That was what led Apple to cut a new deal with AT&T extending its exclusivity in exchange for a subsidy that lowered the price for the customer at the point of sale to $199. While iPhone 2G sold only six million units in five quarters, iPhone 3G sold over 14 million in three quarters. Jobs had not pulled that $199 number out of thin air. Apple had already seen something similar with the iPod, whose market share went from 31% to 74% when its price was cut to $249 and then $199. Jobs and his marketing chief Phil Schiller would later refer to $199 as "the magic price."
Fitbit takes this lesson to heart. With the exception of its Surge flagship, which was $249, everything it has ever launched has been below the magic price, including its new $199 Blaze smartwatch, the new flagship presumably. The cheaper non-smartwatch Fitbits are even less.
But Fitbit is not a commoditized bottom feeder. Its "cheap" devices carry considerable margins for the company, up near 50%, which it reinvests into extensive R&D to improve both its hardware and its proprietary software. Again, just like Steve Jobs and Apple.
Tim Cook's Brave New World
But while Fitbit is almost aping Steve Jobs, Apple largely seems to have moved on from him. Tim Cook's Apple has crossed most of Jobs' redlines by now. The list includes larger-screened iPhones, an enterprise iPad Pro, massive share buybacks and dividends, replacing Jobs' beloved skeumorphism with Ive's almost Google-like flat surfaces, and more.
Apple Watch kills another Jobs idea. It abandons the "magic price" rule. It was priced first at $349 and now at $299. Since Apple does not report Watch sales separately we do not know if the cut is from lack of sales or from improving economies. Perhaps a bit of both, though the latest Watch sales estimates are rather positive. But Apple is still not at the magic price with its new watch.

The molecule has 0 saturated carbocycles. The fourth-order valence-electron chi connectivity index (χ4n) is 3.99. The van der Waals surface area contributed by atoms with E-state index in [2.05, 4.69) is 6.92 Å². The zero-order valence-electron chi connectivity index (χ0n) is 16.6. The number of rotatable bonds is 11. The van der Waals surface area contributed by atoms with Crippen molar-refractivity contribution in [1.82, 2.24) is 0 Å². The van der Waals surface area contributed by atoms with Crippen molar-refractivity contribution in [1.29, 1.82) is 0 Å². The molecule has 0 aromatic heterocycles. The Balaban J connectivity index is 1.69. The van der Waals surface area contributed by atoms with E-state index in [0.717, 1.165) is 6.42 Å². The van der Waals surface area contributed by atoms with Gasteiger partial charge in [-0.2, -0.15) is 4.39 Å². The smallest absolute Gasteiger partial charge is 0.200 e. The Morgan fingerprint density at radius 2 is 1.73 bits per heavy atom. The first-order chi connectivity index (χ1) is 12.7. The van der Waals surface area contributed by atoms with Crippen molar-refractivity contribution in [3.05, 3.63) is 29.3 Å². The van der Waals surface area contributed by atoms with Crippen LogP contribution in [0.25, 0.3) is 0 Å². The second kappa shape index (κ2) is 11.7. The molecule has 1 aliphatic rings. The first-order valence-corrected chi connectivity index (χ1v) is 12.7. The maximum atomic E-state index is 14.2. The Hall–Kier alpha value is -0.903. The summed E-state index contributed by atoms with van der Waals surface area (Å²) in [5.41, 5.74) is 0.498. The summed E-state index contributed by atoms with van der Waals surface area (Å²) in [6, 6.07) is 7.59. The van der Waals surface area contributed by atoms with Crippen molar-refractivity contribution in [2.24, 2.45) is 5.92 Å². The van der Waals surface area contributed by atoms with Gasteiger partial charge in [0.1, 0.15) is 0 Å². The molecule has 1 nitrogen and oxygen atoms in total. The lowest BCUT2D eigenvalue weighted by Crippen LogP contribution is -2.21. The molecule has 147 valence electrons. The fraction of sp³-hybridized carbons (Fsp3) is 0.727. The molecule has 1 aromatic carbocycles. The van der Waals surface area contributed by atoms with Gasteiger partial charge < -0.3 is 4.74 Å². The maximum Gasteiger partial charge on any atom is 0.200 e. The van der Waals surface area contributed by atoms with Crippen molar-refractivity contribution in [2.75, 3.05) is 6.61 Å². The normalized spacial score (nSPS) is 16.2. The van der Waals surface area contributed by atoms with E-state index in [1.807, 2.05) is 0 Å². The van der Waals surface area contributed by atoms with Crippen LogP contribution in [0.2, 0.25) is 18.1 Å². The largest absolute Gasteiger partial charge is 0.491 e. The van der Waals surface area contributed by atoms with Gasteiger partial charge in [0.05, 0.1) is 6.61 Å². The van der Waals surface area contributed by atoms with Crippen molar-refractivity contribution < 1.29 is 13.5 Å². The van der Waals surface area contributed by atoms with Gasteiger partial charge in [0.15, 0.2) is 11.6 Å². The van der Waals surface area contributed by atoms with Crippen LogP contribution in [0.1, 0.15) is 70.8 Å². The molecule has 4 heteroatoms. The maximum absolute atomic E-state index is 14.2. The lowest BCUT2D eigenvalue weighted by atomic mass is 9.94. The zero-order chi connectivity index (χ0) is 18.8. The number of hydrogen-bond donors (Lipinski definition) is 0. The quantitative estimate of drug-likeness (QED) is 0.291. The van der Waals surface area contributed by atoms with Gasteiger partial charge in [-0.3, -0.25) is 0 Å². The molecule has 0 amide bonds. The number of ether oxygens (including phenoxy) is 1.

Before the Apple bulls jump all over me, this is not another Watch hit piece. I'm saying that Tim Cook does things very differently than Steve Jobs would have, but that is not always a bad thing. Cook has delivered regularly growing profits and a steady hand at the wheel, despite having some impossibly huge shoes to fill. "Not Steve Jobs" should not be the only thing people see when they look at him. He has also, now, delivered Apple's first new product category since the iPad.
The Apple Watch has been called everything from a breakthrough to a flop. That last, at least, is not correct. Regardless of whether it meets the high standards we have come to associate with Apple, the Watch has become the first real challenger to Fitbit's market leader position. It brings Apple's unparalleled ecosystem right to your wrist, and like all Apple products it is both pleasing to look at and more profitable than its competitors.
When designing a new and - hopefully - revolutionary new product, should one aim for versatility and power, or simplicity and focus? Cook and Jobs seem to have different answers to that question. How each investor answers it will determine whether they should invest in Fitbit or Apple. But they shouldn't assume Apple's answer is the same as it was 10 years ago. Apple has completely changed its position since Steve Jobs' death.
What I would say to investors in either company is - don't judge a book by its cover. If you do pick Apple over Fitbit in the wearables sector, do so because you believe that a more powerful, smartphone-like wearable with greater processing power, a rich ecosystem and more versatile controls are what people want. Not because it happens to be the device that says "Apple" on it. If its Apple's reputation, its history of revolution, its "it just works" mojo that you are banking on, it may interest you to realize that Fitbit actually looks a lot more like the old Apple than Apple does these days. So if you think people want simpler but less versatile devices that "just work," maybe that's where your money belongs.
Disclosure: I/we have no positions in any stocks mentioned, and no plans to initiate any positions within the next 72 hours.
I wrote this article myself, and it expresses my own opinions. I am not receiving compensation for it (other than from Seeking Alpha). I have no business relationship with any company whose stock is mentioned in this article.